• Lack of exercise – When you are stressed, it is hard to make time for yourself and your goals. It is easy to fall out of your routine and lose focus on natural forms of stress relief such as exercise. 
  • Lack of sleep – If you are not getting enough sleep due to stress, you are decreasing your metabolism and you are increasing the risk of making unhealthy food choices in the middle of the night or the next day.

If you find that you are trying to lose weight while you have high levels of stress, it is important to make lifestyle changes that decrease and relieve stress as much as possible and practice healthy habits that will help support your weight loss.

Now, let’s transform those habits into positive ones that can decrease stress and promote healthy lifestyle changes!

  • Recognize warning signs – If you are stressed often, then you may know what triggers your stress or causes you to practice unhealthy habits. If you notice you are falling back into old habits due to stress, then make it part of your daily routine to reduce your stress in ways such as journaling, being organized, or talking to someone like a family member, friend, coworker, or even yourself! 
  • Mindful eating – If you are a stress eater, check in with yourself mentally before indulging. Asking yourself if you are truly hungry or if you are just stressed is a great way to practice mindful eating. If you are the opposite and don’t eat when you are stressed, then set reminders for yourself every few hours to eat something such as a handful of vegetables or a small salad to make sure you are still nourishing your body! 30/10 Weight Loss for Life highly encourages writing in a food journal as part of being mindful of your diet. Keeping a food journal can help you be mindful with what you eat and how much you eat each day as you lose weight the healthy way!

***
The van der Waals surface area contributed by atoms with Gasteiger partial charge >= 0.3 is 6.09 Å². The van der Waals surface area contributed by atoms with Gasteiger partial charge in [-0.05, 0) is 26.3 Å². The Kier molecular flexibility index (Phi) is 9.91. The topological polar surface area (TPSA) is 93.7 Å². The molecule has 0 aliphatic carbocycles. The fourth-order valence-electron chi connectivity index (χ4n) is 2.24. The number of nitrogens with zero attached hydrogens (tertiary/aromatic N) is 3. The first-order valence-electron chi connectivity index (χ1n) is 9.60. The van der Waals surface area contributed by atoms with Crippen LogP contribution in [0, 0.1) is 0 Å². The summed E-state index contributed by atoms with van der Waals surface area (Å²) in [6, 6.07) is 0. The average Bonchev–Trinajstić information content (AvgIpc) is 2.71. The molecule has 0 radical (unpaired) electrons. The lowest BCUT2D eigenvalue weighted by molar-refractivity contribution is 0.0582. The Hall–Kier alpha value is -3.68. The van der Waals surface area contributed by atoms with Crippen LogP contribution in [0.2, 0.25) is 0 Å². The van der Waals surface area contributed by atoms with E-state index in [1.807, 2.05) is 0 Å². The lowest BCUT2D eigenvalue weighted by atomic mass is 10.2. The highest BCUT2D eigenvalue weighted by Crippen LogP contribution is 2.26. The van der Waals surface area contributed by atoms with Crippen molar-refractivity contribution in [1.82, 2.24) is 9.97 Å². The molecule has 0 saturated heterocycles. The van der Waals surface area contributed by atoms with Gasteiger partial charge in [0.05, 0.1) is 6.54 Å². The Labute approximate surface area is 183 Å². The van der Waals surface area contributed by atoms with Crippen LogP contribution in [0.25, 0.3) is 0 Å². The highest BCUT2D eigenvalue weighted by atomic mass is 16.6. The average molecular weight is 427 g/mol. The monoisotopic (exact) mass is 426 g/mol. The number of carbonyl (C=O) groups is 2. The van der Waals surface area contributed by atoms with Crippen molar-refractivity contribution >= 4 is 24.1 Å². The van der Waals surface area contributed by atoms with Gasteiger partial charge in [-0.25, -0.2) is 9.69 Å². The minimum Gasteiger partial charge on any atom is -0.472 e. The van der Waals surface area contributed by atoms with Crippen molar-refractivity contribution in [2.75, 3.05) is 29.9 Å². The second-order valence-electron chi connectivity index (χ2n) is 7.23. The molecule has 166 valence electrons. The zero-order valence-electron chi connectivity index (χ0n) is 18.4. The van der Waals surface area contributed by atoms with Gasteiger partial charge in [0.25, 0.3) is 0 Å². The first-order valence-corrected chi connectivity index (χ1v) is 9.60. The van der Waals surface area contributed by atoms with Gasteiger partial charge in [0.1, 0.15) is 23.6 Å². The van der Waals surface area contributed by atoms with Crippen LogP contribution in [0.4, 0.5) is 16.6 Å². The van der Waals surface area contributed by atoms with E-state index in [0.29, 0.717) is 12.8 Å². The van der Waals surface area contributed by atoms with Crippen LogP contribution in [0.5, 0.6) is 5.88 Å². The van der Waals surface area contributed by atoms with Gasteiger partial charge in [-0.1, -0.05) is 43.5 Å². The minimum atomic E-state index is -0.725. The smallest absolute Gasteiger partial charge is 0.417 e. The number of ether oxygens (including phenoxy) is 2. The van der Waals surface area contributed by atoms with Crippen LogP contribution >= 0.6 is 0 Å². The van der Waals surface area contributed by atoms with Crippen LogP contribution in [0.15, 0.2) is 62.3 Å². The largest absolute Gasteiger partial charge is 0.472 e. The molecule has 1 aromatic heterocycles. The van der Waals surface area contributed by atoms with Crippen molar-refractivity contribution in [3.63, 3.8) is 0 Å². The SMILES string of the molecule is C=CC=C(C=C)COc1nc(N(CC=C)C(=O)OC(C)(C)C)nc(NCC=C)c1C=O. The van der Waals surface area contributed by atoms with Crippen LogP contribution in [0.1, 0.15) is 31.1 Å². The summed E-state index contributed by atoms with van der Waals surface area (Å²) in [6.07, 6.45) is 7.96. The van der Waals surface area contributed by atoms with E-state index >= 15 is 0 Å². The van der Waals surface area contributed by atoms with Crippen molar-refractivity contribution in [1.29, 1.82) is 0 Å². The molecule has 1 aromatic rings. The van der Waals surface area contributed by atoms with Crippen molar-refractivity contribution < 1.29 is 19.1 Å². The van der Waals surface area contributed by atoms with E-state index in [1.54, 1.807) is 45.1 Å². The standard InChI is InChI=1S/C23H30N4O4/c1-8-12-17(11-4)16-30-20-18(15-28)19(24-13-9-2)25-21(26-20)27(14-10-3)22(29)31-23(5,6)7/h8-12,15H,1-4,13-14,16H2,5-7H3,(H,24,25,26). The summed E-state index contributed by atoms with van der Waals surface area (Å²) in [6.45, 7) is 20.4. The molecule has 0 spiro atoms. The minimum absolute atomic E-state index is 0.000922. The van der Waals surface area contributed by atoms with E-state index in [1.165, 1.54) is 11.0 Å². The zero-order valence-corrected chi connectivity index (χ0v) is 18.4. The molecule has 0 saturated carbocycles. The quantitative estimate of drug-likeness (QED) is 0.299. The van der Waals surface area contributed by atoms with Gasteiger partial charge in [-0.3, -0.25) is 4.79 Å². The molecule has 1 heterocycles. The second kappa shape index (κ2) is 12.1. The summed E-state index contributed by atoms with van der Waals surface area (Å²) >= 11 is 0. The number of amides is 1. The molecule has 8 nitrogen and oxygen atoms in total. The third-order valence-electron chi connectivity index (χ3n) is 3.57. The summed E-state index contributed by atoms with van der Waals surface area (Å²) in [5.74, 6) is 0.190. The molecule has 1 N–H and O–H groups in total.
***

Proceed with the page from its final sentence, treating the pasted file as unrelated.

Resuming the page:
• Find healthy versions of your comfort foods – Swapping mashed potatoes for mashed cauliflower, spaghetti noodles for zucchini noodles, and ice cream for a 30/10 popsicle or protein ice cream can be better options for you if you feel the need to have comfort food. Be sure to moderate your portion sizes and don’t feel like you need to have everything in one sitting.